Gov't will exclude alcohol, junk food, gambling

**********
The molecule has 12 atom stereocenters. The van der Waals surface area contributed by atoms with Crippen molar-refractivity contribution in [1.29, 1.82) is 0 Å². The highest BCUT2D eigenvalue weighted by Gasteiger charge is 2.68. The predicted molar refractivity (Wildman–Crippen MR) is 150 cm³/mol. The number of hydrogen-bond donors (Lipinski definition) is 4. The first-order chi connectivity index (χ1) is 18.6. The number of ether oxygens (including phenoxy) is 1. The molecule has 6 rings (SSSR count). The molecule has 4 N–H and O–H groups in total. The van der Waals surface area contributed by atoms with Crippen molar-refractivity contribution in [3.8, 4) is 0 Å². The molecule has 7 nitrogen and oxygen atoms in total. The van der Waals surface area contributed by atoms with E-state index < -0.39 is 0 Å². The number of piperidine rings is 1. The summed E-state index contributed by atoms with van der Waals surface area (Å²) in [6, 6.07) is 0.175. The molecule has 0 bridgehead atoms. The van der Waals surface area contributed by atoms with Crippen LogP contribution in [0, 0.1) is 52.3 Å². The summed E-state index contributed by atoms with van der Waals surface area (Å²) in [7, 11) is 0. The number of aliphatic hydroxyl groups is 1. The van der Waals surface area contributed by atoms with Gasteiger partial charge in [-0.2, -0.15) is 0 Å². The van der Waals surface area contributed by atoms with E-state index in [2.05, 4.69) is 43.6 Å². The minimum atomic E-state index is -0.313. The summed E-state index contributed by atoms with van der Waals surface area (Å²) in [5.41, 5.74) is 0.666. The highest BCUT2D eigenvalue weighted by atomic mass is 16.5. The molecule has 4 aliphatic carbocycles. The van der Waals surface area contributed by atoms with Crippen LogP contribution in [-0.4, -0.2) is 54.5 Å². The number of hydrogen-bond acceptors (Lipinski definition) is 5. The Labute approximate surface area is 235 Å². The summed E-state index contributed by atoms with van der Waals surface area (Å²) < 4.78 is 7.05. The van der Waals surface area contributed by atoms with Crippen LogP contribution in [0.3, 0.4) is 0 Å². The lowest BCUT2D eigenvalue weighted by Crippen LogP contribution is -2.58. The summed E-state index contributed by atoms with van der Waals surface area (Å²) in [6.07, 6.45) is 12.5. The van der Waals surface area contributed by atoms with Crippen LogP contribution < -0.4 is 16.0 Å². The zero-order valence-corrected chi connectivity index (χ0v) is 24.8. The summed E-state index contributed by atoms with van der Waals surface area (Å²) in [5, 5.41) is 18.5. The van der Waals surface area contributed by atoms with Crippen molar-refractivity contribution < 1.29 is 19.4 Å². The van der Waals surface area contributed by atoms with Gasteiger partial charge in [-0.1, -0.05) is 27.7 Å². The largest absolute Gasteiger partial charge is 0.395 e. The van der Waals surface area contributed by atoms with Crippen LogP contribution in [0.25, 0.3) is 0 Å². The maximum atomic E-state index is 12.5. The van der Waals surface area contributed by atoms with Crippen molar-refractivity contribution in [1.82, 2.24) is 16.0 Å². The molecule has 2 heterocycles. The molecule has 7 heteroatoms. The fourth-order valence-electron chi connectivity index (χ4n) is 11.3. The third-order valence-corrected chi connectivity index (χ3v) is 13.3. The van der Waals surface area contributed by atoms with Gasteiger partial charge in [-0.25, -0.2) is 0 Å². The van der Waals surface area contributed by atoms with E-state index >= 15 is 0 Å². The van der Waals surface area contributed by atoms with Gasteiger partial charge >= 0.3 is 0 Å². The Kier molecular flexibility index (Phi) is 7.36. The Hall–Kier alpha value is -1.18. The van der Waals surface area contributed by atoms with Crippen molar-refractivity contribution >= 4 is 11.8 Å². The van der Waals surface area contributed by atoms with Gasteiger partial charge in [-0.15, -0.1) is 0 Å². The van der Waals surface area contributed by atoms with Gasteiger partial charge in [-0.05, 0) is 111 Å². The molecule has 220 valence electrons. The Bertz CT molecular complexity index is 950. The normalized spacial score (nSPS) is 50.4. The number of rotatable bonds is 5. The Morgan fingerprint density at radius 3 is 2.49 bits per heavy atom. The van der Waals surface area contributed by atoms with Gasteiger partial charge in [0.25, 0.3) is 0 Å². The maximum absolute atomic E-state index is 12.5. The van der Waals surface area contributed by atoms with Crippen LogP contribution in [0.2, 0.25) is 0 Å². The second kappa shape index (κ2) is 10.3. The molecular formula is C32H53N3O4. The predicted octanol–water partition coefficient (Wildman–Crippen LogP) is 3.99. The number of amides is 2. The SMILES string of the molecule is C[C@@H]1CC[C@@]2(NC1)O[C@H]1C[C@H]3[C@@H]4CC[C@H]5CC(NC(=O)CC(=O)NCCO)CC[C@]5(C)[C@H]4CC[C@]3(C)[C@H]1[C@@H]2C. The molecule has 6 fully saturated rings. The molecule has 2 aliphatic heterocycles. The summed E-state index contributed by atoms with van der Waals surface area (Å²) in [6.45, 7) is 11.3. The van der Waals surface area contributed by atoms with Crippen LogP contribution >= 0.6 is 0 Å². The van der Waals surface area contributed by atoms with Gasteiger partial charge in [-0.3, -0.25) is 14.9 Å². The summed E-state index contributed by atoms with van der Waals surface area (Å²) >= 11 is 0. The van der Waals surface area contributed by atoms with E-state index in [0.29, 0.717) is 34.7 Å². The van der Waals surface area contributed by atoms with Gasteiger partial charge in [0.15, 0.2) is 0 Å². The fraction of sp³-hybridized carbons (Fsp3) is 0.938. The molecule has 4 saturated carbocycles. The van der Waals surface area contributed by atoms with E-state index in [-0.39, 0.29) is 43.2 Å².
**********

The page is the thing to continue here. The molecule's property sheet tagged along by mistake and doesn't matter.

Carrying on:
LONDON — Product placement is finally coming to Blighty. But don’t expect to see cans of Coke displayed, “American Idol-style,” on the judges’ desk in “The X Factor.”Or genuine branded pints of beer served at the bar of the Rover’s Return, the fictional pub in ITV’s flagship soap “Coronation Street.” The new regulations, announced Feb. 9, outlaw products that are high in fat, sugar (hence the ban on Coke) and salt, plus alcohol and numerous other categories including tobacco, from being plugged in programs. However, the loosening of restrictions paves the way for dozens of brands, from autos to cell phones, to pay to have their goods displayed in TV shows. Announcing the greenlight for product placement in the U.K., media minister Ben Bradshaw hailed the decision, which brings Britain into line with the rest of Europe — excluding Denmark, where product placement remains banned — as an economic lifeline for hard-pressed commercial webs. Said Bradshaw: “Adherence to our current position in which U.K. TV program-making cannot benefit at all from the income potentially to be generated by product placement would lead to continuing damage to its finances at a time when this crucial part of our creative industries needs all the support we can give it.” The battle to introduce what some commentators dismissed as a “watered down” form of product placement was won by webs and producers in the face of hefty protests from some consumer groups who claimed it risked damaging the integrity of U.K. TV shows. When Bradshaw announced a public consultation on product placement last fall, he received 1,500 submissions, most of them hostile. But with free-to-air webs such as ITV hit by a double whammy of a fragile economy and new digital outlets for advertisers, plus fears about less money being spent on local production, the U.K. Government decided to largely ignore those opposing the move. “It’s a step in the right direction,” says ITV’s commercial director Rupert Howell. “The Government should be applauded for seeing the light even if some of the restrictions are unnecessary and over-fussy.” Estimates of how much coin product placement is likely to generate annually vary widely — from around £50 million ($78 million) to more than £150 million ($235 million). U.K. producers’ lobby group Pact believes makers of British programs stand to profit roughly $113 million a year. What most parties agree on is that the amount of money involved is likely to begin as a trickle before substantial sums of money start to flow into the coffers of broadcasters and producers. “In five years’ time there is no reason why the British product placement market couldn’t be worth £100 million,” Howell says. What seems certain is that U.K.-style product placement is likely to be much less in-your-face than the kind commonplace in U.S. shows and movies. “The U.K. public (is) not going to be quite as accepting of the blatant brand images that we see from American-style product placement,” says Liza Read, managing director of London product placement agency Totality Media’s 1st Place. Read adds that the decision by the British government to allow product placement in the U.K. is long overdue, because “we have been working at a disadvantage to U.S. imports.” Only time will tell if auds start to complain about what they regard as too many blatant plugs in “Coronation Street” or ITV crime skein “The Bill.” But, as Read suggests, the irony is that for years British viewers have been more than happy to enjoy endless episodes of “Friends” and other U.S. acquisitions despite blatant product placement. The beer in the Rover’s Return may still be unbranded, but commercial logic has dictated that Blighty must bow to the inevitable.
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